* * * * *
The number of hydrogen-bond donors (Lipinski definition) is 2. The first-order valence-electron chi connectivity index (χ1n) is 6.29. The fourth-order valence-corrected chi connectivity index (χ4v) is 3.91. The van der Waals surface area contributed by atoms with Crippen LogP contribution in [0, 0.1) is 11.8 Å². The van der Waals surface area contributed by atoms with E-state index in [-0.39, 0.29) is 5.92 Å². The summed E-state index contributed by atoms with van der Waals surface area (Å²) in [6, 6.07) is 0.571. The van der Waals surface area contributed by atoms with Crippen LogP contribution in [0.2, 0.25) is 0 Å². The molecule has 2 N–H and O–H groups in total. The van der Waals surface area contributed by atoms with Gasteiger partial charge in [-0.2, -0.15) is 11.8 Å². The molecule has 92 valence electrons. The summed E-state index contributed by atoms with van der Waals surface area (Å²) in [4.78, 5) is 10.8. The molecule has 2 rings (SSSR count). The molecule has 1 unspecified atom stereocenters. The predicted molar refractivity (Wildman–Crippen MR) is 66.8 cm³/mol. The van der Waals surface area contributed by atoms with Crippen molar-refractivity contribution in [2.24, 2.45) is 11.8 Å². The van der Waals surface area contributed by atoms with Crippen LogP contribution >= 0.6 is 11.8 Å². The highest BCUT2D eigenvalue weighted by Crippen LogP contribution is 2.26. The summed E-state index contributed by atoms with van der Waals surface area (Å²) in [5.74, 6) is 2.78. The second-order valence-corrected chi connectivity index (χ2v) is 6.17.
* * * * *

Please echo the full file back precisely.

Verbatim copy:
The number of hydrogen-bond donors (Lipinski definition) is 2. The first-order valence-electron chi connectivity index (χ1n) is 6.29. The fourth-order valence-corrected chi connectivity index (χ4v) is 3.91. The van der Waals surface area contributed by atoms with Crippen LogP contribution in [0, 0.1) is 11.8 Å². The van der Waals surface area contributed by atoms with E-state index in [-0.39, 0.29) is 5.92 Å². The summed E-state index contributed by atoms with van der Waals surface area (Å²) in [6, 6.07) is 0.571. The van der Waals surface area contributed by atoms with Crippen LogP contribution in [0.2, 0.25) is 0 Å². The molecule has 2 N–H and O–H groups in total. The van der Waals surface area contributed by atoms with Gasteiger partial charge in [-0.2, -0.15) is 11.8 Å². The molecule has 92 valence electrons. The summed E-state index contributed by atoms with van der Waals surface area (Å²) in [4.78, 5) is 10.8. The molecule has 2 rings (SSSR count). The molecule has 1 unspecified atom stereocenters. The predicted molar refractivity (Wildman–Crippen MR) is 66.8 cm³/mol. The van der Waals surface area contributed by atoms with Crippen molar-refractivity contribution in [2.24, 2.45) is 11.8 Å². The van der Waals surface area contributed by atoms with Crippen LogP contribution >= 0.6 is 11.8 Å². The highest BCUT2D eigenvalue weighted by Crippen LogP contribution is 2.26. The summed E-state index contributed by atoms with van der Waals surface area (Å²) in [5.74, 6) is 2.78. The second-order valence-corrected chi connectivity index (χ2v) is 6.17.